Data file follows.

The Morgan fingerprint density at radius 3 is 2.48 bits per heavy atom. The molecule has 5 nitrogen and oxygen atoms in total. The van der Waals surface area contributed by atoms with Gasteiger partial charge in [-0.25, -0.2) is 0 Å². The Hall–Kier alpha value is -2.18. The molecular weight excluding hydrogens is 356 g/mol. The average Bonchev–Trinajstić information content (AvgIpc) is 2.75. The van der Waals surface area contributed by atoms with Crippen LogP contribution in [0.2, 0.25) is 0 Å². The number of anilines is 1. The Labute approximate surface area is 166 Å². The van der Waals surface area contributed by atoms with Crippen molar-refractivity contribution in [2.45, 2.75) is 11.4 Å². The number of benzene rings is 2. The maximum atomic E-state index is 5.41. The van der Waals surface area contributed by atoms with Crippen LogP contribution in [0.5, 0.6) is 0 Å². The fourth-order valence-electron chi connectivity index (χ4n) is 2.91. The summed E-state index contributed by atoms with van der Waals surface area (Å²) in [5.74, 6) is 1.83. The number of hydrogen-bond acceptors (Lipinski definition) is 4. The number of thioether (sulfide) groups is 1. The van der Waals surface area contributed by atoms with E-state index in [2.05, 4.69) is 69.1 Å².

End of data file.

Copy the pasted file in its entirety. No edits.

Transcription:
The Morgan fingerprint density at radius 3 is 2.48 bits per heavy atom. The molecule has 5 nitrogen and oxygen atoms in total. The van der Waals surface area contributed by atoms with Gasteiger partial charge in [-0.25, -0.2) is 0 Å². The Hall–Kier alpha value is -2.18. The molecular weight excluding hydrogens is 356 g/mol. The average Bonchev–Trinajstić information content (AvgIpc) is 2.75. The van der Waals surface area contributed by atoms with Crippen LogP contribution in [0.2, 0.25) is 0 Å². The number of anilines is 1. The Labute approximate surface area is 166 Å². The van der Waals surface area contributed by atoms with Crippen molar-refractivity contribution in [2.45, 2.75) is 11.4 Å². The number of benzene rings is 2. The maximum atomic E-state index is 5.41. The van der Waals surface area contributed by atoms with Crippen LogP contribution in [0.5, 0.6) is 0 Å². The fourth-order valence-electron chi connectivity index (χ4n) is 2.91. The summed E-state index contributed by atoms with van der Waals surface area (Å²) in [5.74, 6) is 1.83. The number of hydrogen-bond acceptors (Lipinski definition) is 4. The number of thioether (sulfide) groups is 1. The van der Waals surface area contributed by atoms with E-state index in [2.05, 4.69) is 69.1 Å².